you are on, the constant whirlwind of meetings
and speeches and appearances. And, if something like that works for you, that’s the greatness
of the job. I like that I just came from a town hall
meeting in Corte Madera where, in an hour and
15 minutes, I answered more than 25 questions
ranging from dog control policies in the GGNRA
to Israeli-Palestinian conflict issues to international trade agreements and much, much more.
You finish a discussion like that and, for me at
least, you feel revved up. You’re exhilarated.
If there is a typical week for you, what’s it
like? On Monday morning I’ll leave SFO early
and arrive in Washington around three, in
time for a few meetings. Most of the work in
the nation’s capital gets done on Tuesdays and
Wednesdays; then on Thursdays we usually
vote and I’ll fly home in time to see the kids off
to bed. Friday is my day to work in the district
and weekends could easily be filled up with
parades and politicking. But that’s where I
try to keep a balance and spend time with my
family as much as possible.
How do you handle the wide range of subjects?
Are you a fast reader? I’m not a quick reader.
Six years ago, I took a speed-reading course
because I wanted to improve my reading skills.
I needed to assimilate so much information
and my deliberate reading pace was, and still
is, a constraint on my bandwidth. But the good
news is that I’m a good retainer. When I do
read, or hear, or observe something, it tends to
stick with me. Then, maybe six months later, I
can usually pull it out of my mental archive and
usually it will be in pretty good shape.
What has been your biggest surprise with
Congress? I’m surprised at the slowness and the
inertia of Congress as an institution. Especially
after serving in the California Assembly. In my
six years there, I was a prolific legislator. I passed
over 60 pieces of law. It would take more years
than I have to live to do that in Congress.
Any surprises regarding fellow congress-
So far, what is your biggest accomplishment
men? If I formed my judgments regarding
my colleagues by watching cable news, I
would really dislike a lot of them. But I
form my judgments by how I encounter
them personally. So probably some of the
Republicans most reviled by people in my dis-
trict are colleagues with whom many times,
on a personal level, I get along with quite well.
An example is Trey Gowdy, the Republican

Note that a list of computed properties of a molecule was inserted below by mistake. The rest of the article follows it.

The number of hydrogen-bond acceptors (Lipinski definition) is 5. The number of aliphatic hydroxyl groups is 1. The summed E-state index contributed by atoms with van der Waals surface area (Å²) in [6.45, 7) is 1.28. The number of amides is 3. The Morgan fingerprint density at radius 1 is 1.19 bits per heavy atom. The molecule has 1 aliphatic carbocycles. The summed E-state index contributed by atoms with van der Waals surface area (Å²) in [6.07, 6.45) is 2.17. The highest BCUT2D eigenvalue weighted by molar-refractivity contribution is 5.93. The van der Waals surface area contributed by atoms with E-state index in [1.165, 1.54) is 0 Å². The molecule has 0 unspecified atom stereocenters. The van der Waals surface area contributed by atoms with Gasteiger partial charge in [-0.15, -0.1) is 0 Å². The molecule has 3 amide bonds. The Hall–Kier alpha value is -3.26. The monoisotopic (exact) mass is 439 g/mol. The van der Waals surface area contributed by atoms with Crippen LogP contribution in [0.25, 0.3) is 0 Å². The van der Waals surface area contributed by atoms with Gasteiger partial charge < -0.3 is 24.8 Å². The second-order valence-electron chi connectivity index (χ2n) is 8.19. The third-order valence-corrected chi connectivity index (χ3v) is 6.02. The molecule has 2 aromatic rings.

congressman from South Carolina who’s
chairman of the Select Committee on
Benghazi. He’s the point person going after
Hillary Clinton, continuing what Darrell Issa
started in this witch-hunt. But I think if you
follow that issue you’ll see he’s going about it
in a much more professional and responsible
way than did Congressman Issa. I still don’t
think the investigation should even be hap-
pening. But there’s a lot more to Trey Gowdy
than meets the eye. He’s a very interesting
and colorful character. I may not agree with
him on a heck of a lot, but I respect him as a
person; he’s a straight shooter.
in Congress? Helping create a new coastal
national monument on the Mendocino coast.
It’s permanent, forever and I feel really good
about it. It was also a great experience for me,
as a new member of Congress, to be in the Oval
Office with the president at a signing ceremony.
And now I’ll be able to take my kids to the Point
Arena–Stornetta Unit of the California Coastal
National Monument and let them know I did
something big — it’s 1,665 acres of coastline,
estuaries and beaches — and permanent. And I
did it during my first term.
What have you done for Marin County lately?
Well, I got $20 million put into the president’s
budget for SMART to extend its rail line from
San Rafael to Larkspur. We’ve got a lot more
work to do, but I’m cautiously optimistic that
eventually it will happen. Also, last week we
got a bill out of committee that will allow
Marin County and local affordable housing advocates to purchase the surplus Coast
Guard property in Point Reyes Station that
just about everybody wants to see remain as
workforce housing rather than be sold to the
highest-bidding developer. As for Highway 101
going through the Novato Narrows, I’m working very hard to keep federal transportation
programs funded. In California, 48 percent
of transportation funding comes from the
Federal Highway Trust Fund and, if we don’t
get it reauthorized, all that funding will dry
up and that would definitely affect the Novato
Narrows. So I’m working very hard on that.
Your biggest controversy to date seems to
be attending Israeli Prime Minister Benjamin
Netanyahu’s address to Congress. Do you
regret doing that? I’d do it over again exactly
the same way; I think I struck the right balance. This was a situation where I was never
going to please everyone. Some of my constituents urged me to boycott the talk; others asked
that I not only attend the talk, but also agree
with Mr. Netanyahu. Some even supported
the idea that we move forward with military
The congressman plays a few tunes at an event
at Lagunitas Brewing Company in Petaluma.